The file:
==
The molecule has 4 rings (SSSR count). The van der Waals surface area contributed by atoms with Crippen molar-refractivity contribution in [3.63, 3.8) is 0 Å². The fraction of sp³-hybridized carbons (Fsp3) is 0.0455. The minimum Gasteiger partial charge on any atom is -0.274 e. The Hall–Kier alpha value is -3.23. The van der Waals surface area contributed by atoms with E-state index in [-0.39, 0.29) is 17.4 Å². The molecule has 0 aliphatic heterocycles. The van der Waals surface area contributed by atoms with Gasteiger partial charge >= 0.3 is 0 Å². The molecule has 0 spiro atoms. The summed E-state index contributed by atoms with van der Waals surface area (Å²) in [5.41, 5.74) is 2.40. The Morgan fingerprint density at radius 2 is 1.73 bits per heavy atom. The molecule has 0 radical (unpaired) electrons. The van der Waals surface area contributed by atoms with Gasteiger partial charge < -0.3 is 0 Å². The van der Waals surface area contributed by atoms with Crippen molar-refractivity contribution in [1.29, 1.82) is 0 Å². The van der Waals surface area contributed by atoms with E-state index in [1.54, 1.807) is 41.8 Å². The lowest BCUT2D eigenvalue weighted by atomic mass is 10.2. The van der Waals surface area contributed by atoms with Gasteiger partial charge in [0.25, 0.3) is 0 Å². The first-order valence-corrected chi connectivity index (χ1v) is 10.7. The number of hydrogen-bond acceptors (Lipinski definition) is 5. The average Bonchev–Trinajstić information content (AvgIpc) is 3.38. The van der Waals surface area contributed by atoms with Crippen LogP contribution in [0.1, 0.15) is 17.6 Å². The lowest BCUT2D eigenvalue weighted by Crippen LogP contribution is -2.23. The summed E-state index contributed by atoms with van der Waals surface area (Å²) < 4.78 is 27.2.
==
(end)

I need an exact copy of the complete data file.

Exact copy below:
The molecule has 4 rings (SSSR count). The van der Waals surface area contributed by atoms with Crippen molar-refractivity contribution in [3.63, 3.8) is 0 Å². The fraction of sp³-hybridized carbons (Fsp3) is 0.0455. The minimum Gasteiger partial charge on any atom is -0.274 e. The Hall–Kier alpha value is -3.23. The van der Waals surface area contributed by atoms with E-state index in [-0.39, 0.29) is 17.4 Å². The molecule has 0 aliphatic heterocycles. The van der Waals surface area contributed by atoms with Gasteiger partial charge >= 0.3 is 0 Å². The molecule has 0 spiro atoms. The summed E-state index contributed by atoms with van der Waals surface area (Å²) in [5.41, 5.74) is 2.40. The Morgan fingerprint density at radius 2 is 1.73 bits per heavy atom. The molecule has 0 radical (unpaired) electrons. The van der Waals surface area contributed by atoms with Gasteiger partial charge < -0.3 is 0 Å². The van der Waals surface area contributed by atoms with Crippen molar-refractivity contribution in [1.29, 1.82) is 0 Å². The van der Waals surface area contributed by atoms with E-state index in [1.54, 1.807) is 41.8 Å². The lowest BCUT2D eigenvalue weighted by atomic mass is 10.2. The van der Waals surface area contributed by atoms with Gasteiger partial charge in [0.25, 0.3) is 0 Å². The first-order valence-corrected chi connectivity index (χ1v) is 10.7. The number of hydrogen-bond acceptors (Lipinski definition) is 5. The average Bonchev–Trinajstić information content (AvgIpc) is 3.38. The van der Waals surface area contributed by atoms with Crippen LogP contribution in [0.1, 0.15) is 17.6 Å². The lowest BCUT2D eigenvalue weighted by Crippen LogP contribution is -2.23. The summed E-state index contributed by atoms with van der Waals surface area (Å²) < 4.78 is 27.2.